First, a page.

Some men came from Judea and began teaching the brethren, “Unless you are circumcised according to the custom [Law] of Moses, you cannot be saved” (Acts 15:1; cf. Gal. 2:1ff).

This kind of teaching, in the apostles’ mind, was not a doctrinal “on the rim” issue. By teaching that man must co-operate with God’s grace by adding works (any works) to his faith, the Judaizers stripped Jesus’ atonement of its efficacy. So toxic was the works/salvation doctrine of the Judaizers that the apostle wasted no time (from his the opening statement) in sharply anathematizing (i.e., pronouncing a divine curse) men and even angels from heaven who promulgate it:

I am amazed that you are so quickly deserting Him who called you by the grace of Christ, for a different gospel; which is really not another; only there are some who are disturbing you and want to distort the gospel of Christ. But even if we, or an angel from heaven, should preach to you a gospel contrary to what we have preached to you, he is to be accursed [anathema]! As we have said, before, so I say again now, if any man is preaching to you a gospel contrary to what you received, he is to be accursed! (Gal. 1:6-9; emphasis added).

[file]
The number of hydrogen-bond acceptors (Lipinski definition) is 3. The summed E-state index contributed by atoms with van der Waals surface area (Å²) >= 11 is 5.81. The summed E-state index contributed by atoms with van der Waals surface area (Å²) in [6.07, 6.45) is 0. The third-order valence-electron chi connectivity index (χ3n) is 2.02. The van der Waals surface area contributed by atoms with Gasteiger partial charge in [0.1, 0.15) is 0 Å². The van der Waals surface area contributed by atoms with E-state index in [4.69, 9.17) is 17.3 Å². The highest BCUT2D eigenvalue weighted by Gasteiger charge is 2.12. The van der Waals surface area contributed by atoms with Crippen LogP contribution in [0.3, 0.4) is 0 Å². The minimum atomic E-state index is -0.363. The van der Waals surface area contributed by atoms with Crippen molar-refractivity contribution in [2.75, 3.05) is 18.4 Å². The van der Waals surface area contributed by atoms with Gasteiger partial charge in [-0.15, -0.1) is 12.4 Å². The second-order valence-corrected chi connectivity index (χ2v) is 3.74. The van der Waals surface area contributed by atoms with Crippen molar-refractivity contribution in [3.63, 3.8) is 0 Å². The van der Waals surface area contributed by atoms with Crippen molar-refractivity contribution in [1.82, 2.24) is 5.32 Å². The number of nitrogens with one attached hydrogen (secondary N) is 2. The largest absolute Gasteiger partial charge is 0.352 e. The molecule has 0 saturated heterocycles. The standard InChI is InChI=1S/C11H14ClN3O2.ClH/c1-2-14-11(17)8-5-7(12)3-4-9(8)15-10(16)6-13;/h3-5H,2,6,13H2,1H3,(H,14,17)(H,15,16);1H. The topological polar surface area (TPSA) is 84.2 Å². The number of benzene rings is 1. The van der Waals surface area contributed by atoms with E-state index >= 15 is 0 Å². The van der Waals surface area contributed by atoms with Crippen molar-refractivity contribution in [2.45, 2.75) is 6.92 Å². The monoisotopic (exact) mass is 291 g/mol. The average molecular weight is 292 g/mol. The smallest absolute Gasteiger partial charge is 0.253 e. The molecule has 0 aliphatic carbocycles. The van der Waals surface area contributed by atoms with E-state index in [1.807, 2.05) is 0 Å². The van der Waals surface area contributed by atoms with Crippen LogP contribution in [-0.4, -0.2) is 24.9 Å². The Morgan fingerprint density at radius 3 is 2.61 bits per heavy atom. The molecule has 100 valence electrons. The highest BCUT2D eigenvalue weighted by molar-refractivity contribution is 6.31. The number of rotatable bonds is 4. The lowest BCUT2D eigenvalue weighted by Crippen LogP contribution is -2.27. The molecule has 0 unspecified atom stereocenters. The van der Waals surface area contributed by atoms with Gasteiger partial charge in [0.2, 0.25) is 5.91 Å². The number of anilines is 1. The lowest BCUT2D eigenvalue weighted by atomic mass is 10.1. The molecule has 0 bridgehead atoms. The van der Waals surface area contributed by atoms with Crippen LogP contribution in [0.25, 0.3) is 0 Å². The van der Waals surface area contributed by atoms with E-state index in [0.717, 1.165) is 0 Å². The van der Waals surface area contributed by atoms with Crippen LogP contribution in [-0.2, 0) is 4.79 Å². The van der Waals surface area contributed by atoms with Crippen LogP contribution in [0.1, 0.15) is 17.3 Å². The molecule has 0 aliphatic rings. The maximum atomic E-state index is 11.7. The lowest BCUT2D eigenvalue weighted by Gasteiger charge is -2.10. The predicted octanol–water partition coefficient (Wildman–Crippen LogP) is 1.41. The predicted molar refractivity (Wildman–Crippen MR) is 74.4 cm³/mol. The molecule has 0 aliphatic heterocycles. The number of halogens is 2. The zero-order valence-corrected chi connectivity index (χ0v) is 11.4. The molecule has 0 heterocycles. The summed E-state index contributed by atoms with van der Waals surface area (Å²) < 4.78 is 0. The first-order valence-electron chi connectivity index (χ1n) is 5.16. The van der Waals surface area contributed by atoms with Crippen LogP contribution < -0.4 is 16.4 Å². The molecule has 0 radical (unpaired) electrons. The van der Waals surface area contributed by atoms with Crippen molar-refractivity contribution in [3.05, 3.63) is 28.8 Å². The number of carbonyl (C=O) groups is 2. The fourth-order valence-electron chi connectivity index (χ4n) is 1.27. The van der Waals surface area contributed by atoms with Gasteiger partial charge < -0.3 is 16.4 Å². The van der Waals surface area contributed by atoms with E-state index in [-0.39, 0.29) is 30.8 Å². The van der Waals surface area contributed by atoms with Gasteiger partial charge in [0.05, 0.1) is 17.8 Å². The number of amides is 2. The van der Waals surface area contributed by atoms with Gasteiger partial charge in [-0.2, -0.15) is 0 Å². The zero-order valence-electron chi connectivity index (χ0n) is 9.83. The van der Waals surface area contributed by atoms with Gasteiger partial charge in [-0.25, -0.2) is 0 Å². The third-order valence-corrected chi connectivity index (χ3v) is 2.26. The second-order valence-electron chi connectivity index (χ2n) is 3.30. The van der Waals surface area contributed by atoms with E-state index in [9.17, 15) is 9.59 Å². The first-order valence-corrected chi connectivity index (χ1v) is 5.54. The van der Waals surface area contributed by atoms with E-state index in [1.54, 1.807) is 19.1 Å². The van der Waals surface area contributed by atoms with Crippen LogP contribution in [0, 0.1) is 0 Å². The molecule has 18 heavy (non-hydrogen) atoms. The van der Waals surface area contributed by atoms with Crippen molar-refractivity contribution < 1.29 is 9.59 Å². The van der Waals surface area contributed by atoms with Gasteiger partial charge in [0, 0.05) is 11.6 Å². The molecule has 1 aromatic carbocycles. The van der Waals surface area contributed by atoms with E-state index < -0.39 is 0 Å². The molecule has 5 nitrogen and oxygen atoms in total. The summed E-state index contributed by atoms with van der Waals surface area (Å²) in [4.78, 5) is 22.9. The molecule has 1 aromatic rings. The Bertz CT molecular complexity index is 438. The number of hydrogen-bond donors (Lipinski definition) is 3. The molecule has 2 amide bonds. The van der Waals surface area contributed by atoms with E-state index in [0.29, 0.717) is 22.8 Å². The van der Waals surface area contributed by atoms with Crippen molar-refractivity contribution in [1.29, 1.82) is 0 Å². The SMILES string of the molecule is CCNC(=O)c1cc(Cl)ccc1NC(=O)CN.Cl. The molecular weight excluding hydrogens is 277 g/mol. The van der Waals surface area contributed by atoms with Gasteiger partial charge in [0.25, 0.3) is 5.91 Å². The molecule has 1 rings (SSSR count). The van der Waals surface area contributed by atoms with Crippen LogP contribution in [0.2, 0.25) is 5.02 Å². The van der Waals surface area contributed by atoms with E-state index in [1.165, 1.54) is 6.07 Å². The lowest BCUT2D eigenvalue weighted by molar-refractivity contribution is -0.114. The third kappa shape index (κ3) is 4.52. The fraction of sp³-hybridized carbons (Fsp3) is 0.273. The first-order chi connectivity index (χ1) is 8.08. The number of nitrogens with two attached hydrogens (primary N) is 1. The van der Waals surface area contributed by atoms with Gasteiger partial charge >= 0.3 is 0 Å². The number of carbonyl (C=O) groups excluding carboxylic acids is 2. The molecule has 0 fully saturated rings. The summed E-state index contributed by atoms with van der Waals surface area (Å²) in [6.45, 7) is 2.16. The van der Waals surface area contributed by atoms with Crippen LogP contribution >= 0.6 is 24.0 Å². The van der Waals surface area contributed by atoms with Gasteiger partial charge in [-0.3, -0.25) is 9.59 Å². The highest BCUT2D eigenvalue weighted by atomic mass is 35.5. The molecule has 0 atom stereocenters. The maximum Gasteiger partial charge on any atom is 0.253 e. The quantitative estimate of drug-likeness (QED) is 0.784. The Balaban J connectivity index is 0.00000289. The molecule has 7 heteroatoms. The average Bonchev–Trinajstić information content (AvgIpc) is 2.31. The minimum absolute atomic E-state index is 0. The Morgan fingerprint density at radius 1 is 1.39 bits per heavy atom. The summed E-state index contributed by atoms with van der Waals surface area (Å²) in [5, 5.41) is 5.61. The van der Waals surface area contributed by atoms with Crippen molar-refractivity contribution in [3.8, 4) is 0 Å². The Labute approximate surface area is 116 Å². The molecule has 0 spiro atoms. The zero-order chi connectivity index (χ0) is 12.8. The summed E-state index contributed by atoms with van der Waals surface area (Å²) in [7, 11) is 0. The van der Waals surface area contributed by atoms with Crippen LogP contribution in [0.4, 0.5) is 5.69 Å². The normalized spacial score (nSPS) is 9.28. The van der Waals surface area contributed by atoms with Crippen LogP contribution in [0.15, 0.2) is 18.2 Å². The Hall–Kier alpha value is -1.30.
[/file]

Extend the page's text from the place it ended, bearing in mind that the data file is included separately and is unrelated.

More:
Paul never gets tired impressing to the Galatians: justification is through faith ALONE; i.e., faith apart from, without, modifications or additions of works:

knowing the a man is not justified [ou dikaioutai] by the works [ex ergōn; “from works”] of the Law but through faith [dia pisteos] in Christ Jesus, even we have believed in Christ Jesus, so that [hina, purpose clause] we may be justified by faith [dikaiōthōmen ek pisteōs] in Christ and not by the works of the Law; since by the works of the Law no flesh will be justified (Gal. 2:16; emphasis added).